Anxiety can be useful…
Everyone feels anxious from time to time: it is a normal part of our survival software. When we sense a threat our heart pumps faster and our breath gets quicker to supply our muscles with the energy we need to fight or flee. This process is what kept our ancestors alive when they faced predators such as tigers and bears, and today is what primes us to give our best performance in sport, education or business.
Unfortunately, for some people, this software can go awry – the warnings come too often, or are out of proportion to the nature of the threat. This can happen at different times and in different ways for different people, but usually follows a recognisable pattern. The effects can be devastating, stopping one’s ability to perform daily tasks, isolating us from friends and family and, if untreated, may result in the development of a condition such as depression.
Here we discuss the signs of some of the most common types of anxiety disorder, to help you identify if there might be a problem.
Generalised anxiety disorder is what we tend to think of when we talk about ‘anxiety’. It is characterized by persistent feelings of worry, dread, or fear, lasting six months or more. It is often accompanied by physical symptoms such as sweating, dizziness, muscle tension, racing heartbeat, and/or shortness of breath.
Some people also find that they feel more irritable or restless than they would be normally, and many have difficulties sleeping and/ or concentrating. These feelings are difficult to control, and may seem out of proportion to the situation at hand, or might even appear to come on for no reason at all.
With generalised anxiety, the symptoms occur so frequently that they can soon come to feel routine. However, that doesn’t mean it has to stay that way: there are many treatments are available to help tackle GAD’s day-to-day impact, allowing you to live a fuller and more active life, from psychological therapies to pharmacological treatments. Also, know that you are not alone: generalised anxiety affects about 5% of the population over the course of their lifetime, and is particularly common among women.
Panic disorder differs from generalised anxiety in that symptoms come and go quite suddenly, in the form of a panic attack. Panic attacks are intense and frightening experiences in which anxiety builds quickly, often bringing a sense of impending doom, heart attack or death.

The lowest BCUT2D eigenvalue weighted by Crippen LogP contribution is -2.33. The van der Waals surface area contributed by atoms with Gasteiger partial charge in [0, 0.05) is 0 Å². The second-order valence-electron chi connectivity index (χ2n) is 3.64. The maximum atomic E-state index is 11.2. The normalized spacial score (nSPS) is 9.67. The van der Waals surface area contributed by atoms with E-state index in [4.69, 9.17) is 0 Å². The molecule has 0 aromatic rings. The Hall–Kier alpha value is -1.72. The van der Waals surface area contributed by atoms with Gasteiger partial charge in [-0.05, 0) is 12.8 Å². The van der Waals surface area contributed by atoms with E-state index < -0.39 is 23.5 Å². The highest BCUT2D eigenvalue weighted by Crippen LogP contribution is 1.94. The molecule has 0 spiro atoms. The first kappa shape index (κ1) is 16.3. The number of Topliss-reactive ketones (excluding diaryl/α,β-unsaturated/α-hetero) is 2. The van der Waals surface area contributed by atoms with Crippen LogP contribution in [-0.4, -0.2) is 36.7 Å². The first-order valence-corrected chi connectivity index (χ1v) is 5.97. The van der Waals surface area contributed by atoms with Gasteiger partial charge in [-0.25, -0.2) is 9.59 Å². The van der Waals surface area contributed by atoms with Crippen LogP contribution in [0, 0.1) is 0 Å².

In panic disorder, these can occur at any time, in any place, but worries of having an attack may be more persistent. If a panic attack occurs predictably, this may form part of a phobia, such as agoraphobia (see below).
To qualify as panic disorder, four or more of the following symptoms must be present:
- palpitations/ accelerated heart rate
- shortness of breath
- feelings of choking
- chest pain/ discomfort
- nausea/ abdominal discomfort
- feeling dizzy/ lightheaded
- chills or heat sensations
- numbness/ tingling sensations
- feeling that you, or the word, are not real (derealisation) or feeling detached from oneself (depersonalisation)
- fear of losing control
- fear of dying
Like GAD, approximately 5% of the population will experience panic disorder over the course of their lifetime. Symptoms tend to come on in the late teens-early twenties, and as with most anxiety disorders, women are more frequently affected than men.
As the name suggests, a specific phobia is the fear of a specific object or situation.
Common fears include certain animals and insects, blood, needles, heights, and flying. To be deemed a phobia, the fear must be considered disproportionate to the threat posed by the object or situation. For example, fear of a loose, menacing-looking dog would be quite justified, whereas a pervasive fear of all dogs that extends to images on the television might not.
Most people with phobias go out of their way to avoid encountering situations that could trigger their symptoms, but occasionally this is not possible. In these cases, the situation can be endured, but gives rise to an intense anxiety reaction, which interferes with your normal functioning. Whilst very distressing, phobias are easily treated using psychological therapies, and do not usually require medication.
Social anxiety is a form of phobia relating to being around people. This can be in the context of social situations generally, or more specifically, for example, when giving a performance or speaking up in a group. However, this is more than mere shyness or nerves: being in the feared situation must cause you intense anxiety, giving rise to significant distress or impairment to your day-to-day functioning.
The symptoms common to specific phobias also apply here: quickening heart rate, nausea, sweating, and so on. It tends to present during the teenage years, and is among the most common of anxiety disorders, affecting approximately 13% of the population at some point in their life.
Due to its impact on day-to-day functioning, social anxiety can be extremely restrictive, so it is advisable to seek professional support as early as possible.
Anxiety disorders are a common, but serious mental illness, surrounded by stigma and misunderstanding – perhaps because at times, we all feel anxious (but we don’t all have an anxiety disorder). There is no shame in seeking help for an anxiety disorder and often they go hand in hand with depression (depression and anxiety is the most common mental health condition in the UK).
Help is available and seeking it early will significantly increase the rates of recovery. If you think you might be suffering from anxiety, call our knowledgeable triage team on 0203 326 9160 to see how we can help.
Clinical Partners is the UK’s largest private mental health partnership, helping children, adults, families and organisations nationwide.
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